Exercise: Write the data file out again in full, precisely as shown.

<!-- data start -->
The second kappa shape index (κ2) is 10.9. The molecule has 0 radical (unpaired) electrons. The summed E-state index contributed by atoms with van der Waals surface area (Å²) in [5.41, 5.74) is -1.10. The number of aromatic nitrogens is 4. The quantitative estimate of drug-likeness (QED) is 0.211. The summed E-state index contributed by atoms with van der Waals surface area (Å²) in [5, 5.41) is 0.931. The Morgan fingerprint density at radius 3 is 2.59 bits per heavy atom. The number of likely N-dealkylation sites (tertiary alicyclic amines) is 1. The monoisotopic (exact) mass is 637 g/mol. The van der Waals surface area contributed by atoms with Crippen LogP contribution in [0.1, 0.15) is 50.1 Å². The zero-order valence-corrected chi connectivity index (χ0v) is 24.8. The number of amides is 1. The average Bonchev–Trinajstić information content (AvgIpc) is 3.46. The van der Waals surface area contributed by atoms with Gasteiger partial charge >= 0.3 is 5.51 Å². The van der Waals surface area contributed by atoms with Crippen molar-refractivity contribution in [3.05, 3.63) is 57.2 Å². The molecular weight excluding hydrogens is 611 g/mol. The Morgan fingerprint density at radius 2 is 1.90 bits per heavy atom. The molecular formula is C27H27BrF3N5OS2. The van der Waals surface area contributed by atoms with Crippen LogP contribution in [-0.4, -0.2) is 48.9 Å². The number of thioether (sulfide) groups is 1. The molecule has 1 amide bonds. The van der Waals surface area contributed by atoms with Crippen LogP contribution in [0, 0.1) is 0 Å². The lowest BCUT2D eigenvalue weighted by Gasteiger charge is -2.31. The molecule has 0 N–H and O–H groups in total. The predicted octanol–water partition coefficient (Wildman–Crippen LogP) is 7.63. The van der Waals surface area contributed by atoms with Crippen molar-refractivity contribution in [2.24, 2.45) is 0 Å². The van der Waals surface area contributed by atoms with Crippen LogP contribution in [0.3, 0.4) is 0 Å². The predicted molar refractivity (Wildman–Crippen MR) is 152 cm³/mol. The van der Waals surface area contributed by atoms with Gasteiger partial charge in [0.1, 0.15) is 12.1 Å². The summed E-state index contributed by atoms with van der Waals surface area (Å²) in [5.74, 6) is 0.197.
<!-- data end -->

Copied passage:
The second kappa shape index (κ2) is 10.9. The molecule has 0 radical (unpaired) electrons. The summed E-state index contributed by atoms with van der Waals surface area (Å²) in [5.41, 5.74) is -1.10. The number of aromatic nitrogens is 4. The quantitative estimate of drug-likeness (QED) is 0.211. The summed E-state index contributed by atoms with van der Waals surface area (Å²) in [5, 5.41) is 0.931. The Morgan fingerprint density at radius 3 is 2.59 bits per heavy atom. The number of likely N-dealkylation sites (tertiary alicyclic amines) is 1. The monoisotopic (exact) mass is 637 g/mol. The van der Waals surface area contributed by atoms with Crippen LogP contribution in [0.1, 0.15) is 50.1 Å². The zero-order valence-corrected chi connectivity index (χ0v) is 24.8. The number of amides is 1. The average Bonchev–Trinajstić information content (AvgIpc) is 3.46. The van der Waals surface area contributed by atoms with Gasteiger partial charge >= 0.3 is 5.51 Å². The van der Waals surface area contributed by atoms with Crippen molar-refractivity contribution in [3.05, 3.63) is 57.2 Å². The molecular weight excluding hydrogens is 611 g/mol. The Morgan fingerprint density at radius 2 is 1.90 bits per heavy atom. The molecular formula is C27H27BrF3N5OS2. The van der Waals surface area contributed by atoms with Crippen LogP contribution in [-0.4, -0.2) is 48.9 Å². The number of thioether (sulfide) groups is 1. The molecule has 1 amide bonds. The van der Waals surface area contributed by atoms with Crippen LogP contribution in [0, 0.1) is 0 Å². The lowest BCUT2D eigenvalue weighted by Gasteiger charge is -2.31. The molecule has 0 N–H and O–H groups in total. The predicted octanol–water partition coefficient (Wildman–Crippen LogP) is 7.63. The van der Waals surface area contributed by atoms with Crippen molar-refractivity contribution in [2.24, 2.45) is 0 Å². The van der Waals surface area contributed by atoms with Crippen LogP contribution in [0.3, 0.4) is 0 Å². The predicted molar refractivity (Wildman–Crippen MR) is 152 cm³/mol. The van der Waals surface area contributed by atoms with Gasteiger partial charge in [0.1, 0.15) is 12.1 Å². The summed E-state index contributed by atoms with van der Waals surface area (Å²) in [5.74, 6) is 0.197.